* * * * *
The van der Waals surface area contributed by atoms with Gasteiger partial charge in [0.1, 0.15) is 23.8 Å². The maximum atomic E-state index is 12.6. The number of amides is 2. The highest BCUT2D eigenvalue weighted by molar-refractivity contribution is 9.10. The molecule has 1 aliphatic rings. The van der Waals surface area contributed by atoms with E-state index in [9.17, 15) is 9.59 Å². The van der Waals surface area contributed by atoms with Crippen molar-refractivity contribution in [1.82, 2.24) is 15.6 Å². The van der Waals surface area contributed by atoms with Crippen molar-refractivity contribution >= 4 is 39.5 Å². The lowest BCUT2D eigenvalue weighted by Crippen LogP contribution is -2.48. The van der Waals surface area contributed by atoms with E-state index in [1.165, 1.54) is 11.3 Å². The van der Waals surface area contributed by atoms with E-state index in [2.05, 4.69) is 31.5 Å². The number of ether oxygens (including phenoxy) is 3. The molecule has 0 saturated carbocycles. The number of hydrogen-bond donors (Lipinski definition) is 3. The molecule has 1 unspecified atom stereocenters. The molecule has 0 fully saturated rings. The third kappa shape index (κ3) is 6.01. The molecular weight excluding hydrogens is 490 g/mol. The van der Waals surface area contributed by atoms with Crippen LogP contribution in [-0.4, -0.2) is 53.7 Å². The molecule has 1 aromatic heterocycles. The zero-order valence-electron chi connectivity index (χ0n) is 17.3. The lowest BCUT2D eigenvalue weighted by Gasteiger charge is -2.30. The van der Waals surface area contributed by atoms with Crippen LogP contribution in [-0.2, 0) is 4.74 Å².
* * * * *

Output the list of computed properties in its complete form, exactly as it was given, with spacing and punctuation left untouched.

The van der Waals surface area contributed by atoms with Gasteiger partial charge in [0.1, 0.15) is 23.8 Å². The maximum atomic E-state index is 12.6. The number of amides is 2. The highest BCUT2D eigenvalue weighted by molar-refractivity contribution is 9.10. The molecule has 1 aliphatic rings. The van der Waals surface area contributed by atoms with E-state index in [9.17, 15) is 9.59 Å². The van der Waals surface area contributed by atoms with Crippen molar-refractivity contribution in [1.82, 2.24) is 15.6 Å². The van der Waals surface area contributed by atoms with Crippen molar-refractivity contribution >= 4 is 39.5 Å². The lowest BCUT2D eigenvalue weighted by Crippen LogP contribution is -2.48. The van der Waals surface area contributed by atoms with E-state index in [1.165, 1.54) is 11.3 Å². The van der Waals surface area contributed by atoms with E-state index in [2.05, 4.69) is 31.5 Å². The number of ether oxygens (including phenoxy) is 3. The molecule has 0 saturated carbocycles. The number of hydrogen-bond donors (Lipinski definition) is 3. The molecule has 1 unspecified atom stereocenters. The molecule has 0 fully saturated rings. The third kappa shape index (κ3) is 6.01. The molecular weight excluding hydrogens is 490 g/mol. The van der Waals surface area contributed by atoms with Crippen LogP contribution in [-0.4, -0.2) is 53.7 Å². The molecule has 1 aromatic heterocycles. The zero-order valence-electron chi connectivity index (χ0n) is 17.3. The lowest BCUT2D eigenvalue weighted by Gasteiger charge is -2.30. The van der Waals surface area contributed by atoms with Crippen LogP contribution in [-0.2, 0) is 4.74 Å².